FCC Urged to Permit ‘Surgical Jamming Technology’

May 30, 2017–The FCC should seek comment in the further notice of proposed rulemaking in its contraband cellphone proceeding on the use of “surgical jamming technology,” according to the Association of State Correctional Administrators (ASCA). In an ex parte filing in GN docket 13-111 commenting on the item adopted in March (TR Daily, March 23),  Leann Bertsch, president of ASCA and director of the North Dakota Department of Corrections and Rehabilitation, noted that state correctional administrators and others have failed to get legislation through Congress to permit states to use jamming technology. The Communications Act bars the use of jamming by non-federal government entities, the FCC has noted.

“I am writing today to ask that you amend your proposed rule to include surgical jamming technology, and to provide stringent measures to ensure carrier cooperation with beacon technology, managed access technology and future technologies,” the filing said. “While there are some risks to uncontrolled or unmonitored use of some jamming devices, those risks can easily be mitigated. Section 333 of the Federal Communications Act does not prevent the FCC from authorizing the use of jamming illegal wireless device signals. Section 333 merely prohibits the ‘willful or malicious interference to authorized radio communications.’ Since cell phones are contraband within correctional facilities, their use constitutes unauthorized communications; jamming those illegal signals could not violate Section 333. Additionally, I am hopeful that you will consider requiring that wireless carriers cooperate and participate in the development of beacon technology, as referenced in your proposed rule. It is my understanding that this technology would use software embedded in phones to provide a 100% solution, while allowing ‘whitelisting’ by correctional agencies as appropriate.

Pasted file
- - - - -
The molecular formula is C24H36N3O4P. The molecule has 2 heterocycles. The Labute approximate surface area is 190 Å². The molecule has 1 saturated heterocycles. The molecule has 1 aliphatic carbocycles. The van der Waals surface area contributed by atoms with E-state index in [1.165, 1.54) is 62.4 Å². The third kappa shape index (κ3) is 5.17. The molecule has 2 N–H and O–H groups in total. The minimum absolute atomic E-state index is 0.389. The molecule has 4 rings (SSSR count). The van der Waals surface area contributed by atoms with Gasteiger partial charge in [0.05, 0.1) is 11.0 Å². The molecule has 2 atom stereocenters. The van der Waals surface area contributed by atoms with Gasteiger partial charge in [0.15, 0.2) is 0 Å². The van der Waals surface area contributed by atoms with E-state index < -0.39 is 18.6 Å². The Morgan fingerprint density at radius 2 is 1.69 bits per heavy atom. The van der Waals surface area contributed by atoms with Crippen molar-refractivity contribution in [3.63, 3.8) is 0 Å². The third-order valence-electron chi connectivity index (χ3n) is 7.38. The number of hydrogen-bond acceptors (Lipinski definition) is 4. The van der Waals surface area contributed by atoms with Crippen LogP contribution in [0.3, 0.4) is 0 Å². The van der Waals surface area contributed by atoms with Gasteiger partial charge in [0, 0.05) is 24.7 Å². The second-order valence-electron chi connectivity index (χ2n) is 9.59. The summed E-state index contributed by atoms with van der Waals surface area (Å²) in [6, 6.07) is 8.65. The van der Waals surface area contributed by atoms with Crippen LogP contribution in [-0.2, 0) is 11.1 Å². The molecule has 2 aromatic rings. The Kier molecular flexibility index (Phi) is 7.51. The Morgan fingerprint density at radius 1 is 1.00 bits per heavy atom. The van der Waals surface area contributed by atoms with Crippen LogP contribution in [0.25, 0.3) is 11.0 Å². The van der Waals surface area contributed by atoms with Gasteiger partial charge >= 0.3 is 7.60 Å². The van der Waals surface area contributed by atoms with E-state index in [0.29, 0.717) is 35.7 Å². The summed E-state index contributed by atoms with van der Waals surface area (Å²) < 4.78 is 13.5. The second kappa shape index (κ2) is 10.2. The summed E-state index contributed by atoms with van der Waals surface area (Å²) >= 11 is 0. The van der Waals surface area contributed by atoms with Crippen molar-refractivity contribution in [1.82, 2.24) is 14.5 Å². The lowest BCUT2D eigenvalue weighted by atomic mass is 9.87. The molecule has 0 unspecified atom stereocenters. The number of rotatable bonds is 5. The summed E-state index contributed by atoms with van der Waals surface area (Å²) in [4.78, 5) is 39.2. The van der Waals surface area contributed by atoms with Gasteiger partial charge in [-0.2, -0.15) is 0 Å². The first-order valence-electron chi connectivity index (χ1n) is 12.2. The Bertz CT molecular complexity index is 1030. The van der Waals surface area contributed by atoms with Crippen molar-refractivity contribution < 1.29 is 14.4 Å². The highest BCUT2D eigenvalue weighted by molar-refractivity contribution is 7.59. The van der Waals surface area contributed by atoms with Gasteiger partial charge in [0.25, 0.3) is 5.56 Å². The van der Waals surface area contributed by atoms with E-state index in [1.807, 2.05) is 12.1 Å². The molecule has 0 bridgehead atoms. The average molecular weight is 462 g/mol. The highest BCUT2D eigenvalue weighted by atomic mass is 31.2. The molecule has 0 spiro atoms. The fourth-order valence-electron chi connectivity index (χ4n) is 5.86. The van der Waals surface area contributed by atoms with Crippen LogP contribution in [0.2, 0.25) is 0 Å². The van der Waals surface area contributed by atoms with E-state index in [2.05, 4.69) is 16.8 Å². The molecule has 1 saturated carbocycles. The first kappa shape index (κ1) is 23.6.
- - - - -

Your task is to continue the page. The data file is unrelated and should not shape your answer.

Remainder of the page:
“Finally, as we have learned from multiple deployments of managed access technology, all technological solutions require meaningful carrier action and cooperation; not mere lip-service,” Ms. Bertsch stressed. “As the history of this issue demonstrates, your regulated carriers have proven largely disinterested in solving this critical public safety problem: apparently only the FCC or congressional action will compel meaningful cooperation in the wireless industry.”- Paul Kirby, paul.kirby@wolterskluwer.com

Courtesy TRDaily